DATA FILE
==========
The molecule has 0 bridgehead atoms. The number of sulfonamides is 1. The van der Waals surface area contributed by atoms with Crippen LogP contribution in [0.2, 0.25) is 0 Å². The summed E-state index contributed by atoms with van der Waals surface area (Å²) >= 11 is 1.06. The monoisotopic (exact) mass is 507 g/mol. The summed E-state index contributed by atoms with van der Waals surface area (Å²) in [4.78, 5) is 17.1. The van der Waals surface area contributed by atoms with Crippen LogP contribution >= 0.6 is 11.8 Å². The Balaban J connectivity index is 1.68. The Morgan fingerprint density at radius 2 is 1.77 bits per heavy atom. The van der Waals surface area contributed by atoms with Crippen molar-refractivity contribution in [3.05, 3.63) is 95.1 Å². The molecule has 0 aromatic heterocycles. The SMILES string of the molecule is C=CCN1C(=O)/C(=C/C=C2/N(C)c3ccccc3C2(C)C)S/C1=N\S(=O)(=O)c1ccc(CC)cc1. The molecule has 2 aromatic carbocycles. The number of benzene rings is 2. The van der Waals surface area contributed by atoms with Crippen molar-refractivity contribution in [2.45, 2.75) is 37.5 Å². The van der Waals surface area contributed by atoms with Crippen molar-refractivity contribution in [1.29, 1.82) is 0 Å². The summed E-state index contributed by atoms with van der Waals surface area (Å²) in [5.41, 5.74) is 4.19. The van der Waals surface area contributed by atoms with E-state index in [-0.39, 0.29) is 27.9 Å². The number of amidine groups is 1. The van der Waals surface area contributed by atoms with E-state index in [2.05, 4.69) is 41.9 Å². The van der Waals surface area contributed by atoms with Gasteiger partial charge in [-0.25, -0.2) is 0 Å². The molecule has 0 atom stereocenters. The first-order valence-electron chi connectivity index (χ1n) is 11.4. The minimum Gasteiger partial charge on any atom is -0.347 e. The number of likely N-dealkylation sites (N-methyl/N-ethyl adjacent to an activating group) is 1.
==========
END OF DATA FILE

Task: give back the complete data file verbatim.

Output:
The molecule has 0 bridgehead atoms. The number of sulfonamides is 1. The van der Waals surface area contributed by atoms with Crippen LogP contribution in [0.2, 0.25) is 0 Å². The summed E-state index contributed by atoms with van der Waals surface area (Å²) >= 11 is 1.06. The monoisotopic (exact) mass is 507 g/mol. The summed E-state index contributed by atoms with van der Waals surface area (Å²) in [4.78, 5) is 17.1. The van der Waals surface area contributed by atoms with Crippen LogP contribution >= 0.6 is 11.8 Å². The Balaban J connectivity index is 1.68. The Morgan fingerprint density at radius 2 is 1.77 bits per heavy atom. The van der Waals surface area contributed by atoms with Crippen molar-refractivity contribution in [3.05, 3.63) is 95.1 Å². The molecule has 0 aromatic heterocycles. The SMILES string of the molecule is C=CCN1C(=O)/C(=C/C=C2/N(C)c3ccccc3C2(C)C)S/C1=N\S(=O)(=O)c1ccc(CC)cc1. The molecule has 2 aromatic carbocycles. The number of benzene rings is 2. The van der Waals surface area contributed by atoms with Crippen molar-refractivity contribution in [2.45, 2.75) is 37.5 Å². The van der Waals surface area contributed by atoms with Crippen molar-refractivity contribution in [1.29, 1.82) is 0 Å². The summed E-state index contributed by atoms with van der Waals surface area (Å²) in [5.41, 5.74) is 4.19. The van der Waals surface area contributed by atoms with E-state index in [-0.39, 0.29) is 27.9 Å². The number of amidine groups is 1. The van der Waals surface area contributed by atoms with E-state index in [2.05, 4.69) is 41.9 Å². The van der Waals surface area contributed by atoms with Gasteiger partial charge in [-0.25, -0.2) is 0 Å². The molecule has 0 atom stereocenters. The first-order valence-electron chi connectivity index (χ1n) is 11.4. The minimum Gasteiger partial charge on any atom is -0.347 e. The number of likely N-dealkylation sites (N-methyl/N-ethyl adjacent to an activating group) is 1.